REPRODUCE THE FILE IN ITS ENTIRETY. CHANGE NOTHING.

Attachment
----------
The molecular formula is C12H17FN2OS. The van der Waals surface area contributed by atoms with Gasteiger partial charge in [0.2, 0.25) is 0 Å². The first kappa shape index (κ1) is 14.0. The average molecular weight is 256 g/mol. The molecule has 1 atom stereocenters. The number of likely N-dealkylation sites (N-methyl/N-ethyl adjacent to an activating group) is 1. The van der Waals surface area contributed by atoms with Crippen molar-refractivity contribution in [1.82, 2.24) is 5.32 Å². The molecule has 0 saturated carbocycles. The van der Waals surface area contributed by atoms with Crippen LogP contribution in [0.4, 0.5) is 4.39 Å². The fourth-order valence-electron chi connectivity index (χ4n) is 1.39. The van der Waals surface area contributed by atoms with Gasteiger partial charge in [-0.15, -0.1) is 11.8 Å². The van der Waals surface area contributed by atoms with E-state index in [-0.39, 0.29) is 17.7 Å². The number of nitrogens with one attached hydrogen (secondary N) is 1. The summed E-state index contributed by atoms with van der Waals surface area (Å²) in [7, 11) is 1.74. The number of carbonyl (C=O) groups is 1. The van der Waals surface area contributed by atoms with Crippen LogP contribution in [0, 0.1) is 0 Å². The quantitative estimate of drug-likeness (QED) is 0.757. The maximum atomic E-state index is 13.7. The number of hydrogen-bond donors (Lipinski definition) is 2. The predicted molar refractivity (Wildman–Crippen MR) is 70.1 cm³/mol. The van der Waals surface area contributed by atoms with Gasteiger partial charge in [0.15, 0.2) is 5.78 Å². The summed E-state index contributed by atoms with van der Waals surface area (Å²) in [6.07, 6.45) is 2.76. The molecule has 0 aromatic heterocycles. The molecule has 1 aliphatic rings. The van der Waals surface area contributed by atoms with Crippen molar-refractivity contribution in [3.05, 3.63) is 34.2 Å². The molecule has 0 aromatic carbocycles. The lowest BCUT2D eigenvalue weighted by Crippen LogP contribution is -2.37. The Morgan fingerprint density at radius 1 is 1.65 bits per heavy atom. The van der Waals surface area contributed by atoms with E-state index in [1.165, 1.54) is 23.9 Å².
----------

The molecular formula is C12H17FN2OS. The van der Waals surface area contributed by atoms with Gasteiger partial charge in [0.2, 0.25) is 0 Å². The first kappa shape index (κ1) is 14.0. The average molecular weight is 256 g/mol. The molecule has 1 atom stereocenters. The number of likely N-dealkylation sites (N-methyl/N-ethyl adjacent to an activating group) is 1. The van der Waals surface area contributed by atoms with Crippen molar-refractivity contribution in [1.82, 2.24) is 5.32 Å². The molecule has 0 saturated carbocycles. The van der Waals surface area contributed by atoms with Crippen LogP contribution in [0.4, 0.5) is 4.39 Å². The fourth-order valence-electron chi connectivity index (χ4n) is 1.39. The van der Waals surface area contributed by atoms with Gasteiger partial charge in [-0.15, -0.1) is 11.8 Å². The van der Waals surface area contributed by atoms with E-state index in [-0.39, 0.29) is 17.7 Å². The number of nitrogens with one attached hydrogen (secondary N) is 1. The summed E-state index contributed by atoms with van der Waals surface area (Å²) in [7, 11) is 1.74. The number of carbonyl (C=O) groups is 1. The van der Waals surface area contributed by atoms with Crippen LogP contribution in [0, 0.1) is 0 Å². The quantitative estimate of drug-likeness (QED) is 0.757. The maximum atomic E-state index is 13.7. The number of hydrogen-bond donors (Lipinski definition) is 2. The predicted molar refractivity (Wildman–Crippen MR) is 70.1 cm³/mol. The van der Waals surface area contributed by atoms with Gasteiger partial charge in [0.15, 0.2) is 5.78 Å². The summed E-state index contributed by atoms with van der Waals surface area (Å²) in [6.07, 6.45) is 2.76. The molecule has 0 aromatic heterocycles. The molecule has 1 aliphatic rings. The van der Waals surface area contributed by atoms with Crippen molar-refractivity contribution in [3.05, 3.63) is 34.2 Å². The molecule has 0 aromatic carbocycles. The lowest BCUT2D eigenvalue weighted by Crippen LogP contribution is -2.37. The Morgan fingerprint density at radius 1 is 1.65 bits per heavy atom. The van der Waals surface area contributed by atoms with E-state index in [1.165, 1.54) is 23.9 Å².